Astrobiology and SETI

The Blue Spectres of Abyssal Europa

August 19, 2016

Claudio Flores Martinez has just finished an MSc at the European Molecular Biology Laboratory (EMBL) in Heidelberg, Germany and is now enroute to a PhD in theoretical biology. He currently serves as a research assistant at the Developmental Biology Unit of EMBL and the University of Heidelberg’s Centre for Organismal Studies. With three papers in […]

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Stromatolites: Astrobiological Implications

August 10, 2016

Oil companies involved in astrobiology? It doesn’t seem likely, but in a roundabout way, it’s true. A consortium including Chevron, Repsol, BP and Shell have a natural interest in developing better models for subsurface reservoirs and source rocks in microbe-rich carbonate environments. At the same time, NASA’s Astrobiology Program is intrigued with how we could […]

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SETI, Astrobiology and Red Dwarfs

August 8, 2016

If you’ve been following the KIC 8462852 story, you’ll want to be aware of Paul Carr’s Dream of the Open Channel blog, as well as his Wow! Signal Podcast, both of which make for absorbing conversation. In his latest blog post, Carr offers sensible advice about how to look at anomalies in our astronomical data. […]

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SETI: Detecting ‘Stellified’ Objects

July 26, 2016

When Nikolai Kardashev looked into the question of where to find advanced extraterrestrial civilizations, he argued that the obvious starting point would be in the vicinity of extreme astrophysics. Active galactic nuclei (AGN) come to mind, or even the centers of comparatively quiet galaxies like our own. Clément Vidal picked up the same point in […]

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Making Jupiter into a Star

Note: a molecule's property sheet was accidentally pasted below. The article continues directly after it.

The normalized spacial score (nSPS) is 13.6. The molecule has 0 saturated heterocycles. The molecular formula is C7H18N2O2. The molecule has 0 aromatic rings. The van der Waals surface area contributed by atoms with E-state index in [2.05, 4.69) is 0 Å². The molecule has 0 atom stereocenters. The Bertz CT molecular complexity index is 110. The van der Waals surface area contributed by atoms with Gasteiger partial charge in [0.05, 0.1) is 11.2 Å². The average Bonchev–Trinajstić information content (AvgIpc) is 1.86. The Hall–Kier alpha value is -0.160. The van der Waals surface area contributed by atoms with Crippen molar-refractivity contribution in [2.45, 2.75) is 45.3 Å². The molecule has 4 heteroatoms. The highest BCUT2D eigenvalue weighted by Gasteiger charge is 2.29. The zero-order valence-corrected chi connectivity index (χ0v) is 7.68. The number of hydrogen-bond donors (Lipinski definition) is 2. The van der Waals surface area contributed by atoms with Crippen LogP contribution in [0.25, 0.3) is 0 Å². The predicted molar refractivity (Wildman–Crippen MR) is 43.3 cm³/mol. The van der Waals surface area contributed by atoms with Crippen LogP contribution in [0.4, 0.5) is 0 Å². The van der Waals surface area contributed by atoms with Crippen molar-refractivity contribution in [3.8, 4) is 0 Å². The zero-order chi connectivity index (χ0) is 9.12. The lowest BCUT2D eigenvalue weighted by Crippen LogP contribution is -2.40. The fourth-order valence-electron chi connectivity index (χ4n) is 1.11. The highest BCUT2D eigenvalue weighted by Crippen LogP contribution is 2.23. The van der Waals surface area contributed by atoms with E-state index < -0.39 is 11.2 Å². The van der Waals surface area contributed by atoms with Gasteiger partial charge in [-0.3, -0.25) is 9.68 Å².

July 25, 2016

The SETI concepts now called ‘Dysonian’ are to my mind some of the most exhilarating ideas in the field. Dysonian SETI gets its name from the ‘Dyson spheres’ and ‘Dyson swarms’ analyzed by Freeman Dyson in a 1960 paper. This is a technology that an advanced civilization might use to harvest the energy of its […]

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Bradley Schaefer: Further Thoughts on the Dimming of KIC 8462852

May 24, 2016

Is the anomalous star KIC 8462852 undergoing a long-term dimming or not? We’ve looked at Bradley Schaefer’s work on the star and the follow-ups disputing the idea from Michael Hippke and Daniel Angerhausen (NASA GSFC), with collaboration from Keivan Stassun and Michael Lund (both at Vanderbilt University) and LeHigh University’s Joshua Pepper. Dr. Schaefer (Louisiana […]

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A Kickstarter Campaign for KIC 8462852

May 23, 2016

If the star KIC 8462852 is on your mind — and the lively and continuing comments threads on the topic in these pages suggest that it is — you’ll want to know about a new campaign to support further study. ‘Tabby’s Star,’ as it is informally known (after Tabetha Boyajian, whose work at the Planet […]

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Perspectives on Cosmic Archaeology

May 3, 2016

I’ve always found the final factor in the Drake Equation to be the most telling. Trying to get a rough idea of how many other civilizations there might be in the galaxy, Drake looked at factors ranging from the rate of star formation to the fraction of planets suitable for life on which life actually […]

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Gravitational Lensing with Planets

April 26, 2016

As we’ve been talking about the Sun’s gravitational focus, it’s interesting to reflect on the history of its study. Albert Einstein’s thinking about gravitational lensing in astronomy was explicitly addressed in a 1936 paper, but it wasn’t until 1964 that Stanford’s Sydney Liebes produced the mathematics behind lensing at the largest scale, working with the […]

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Breakthrough Discuss: SETI in the Optical

April 21, 2016

At the Yuri’s Night party on Yuri Milner’s Palo Alto estate, I found myself thinking about a novel, Allen Steele’s Arkwright. Like Breakthrough Starshot, initial work on the starship in the book is funded by a wealthy man who wants to see a human future among the stars. The propulsion method is a beam-driven sail, […]

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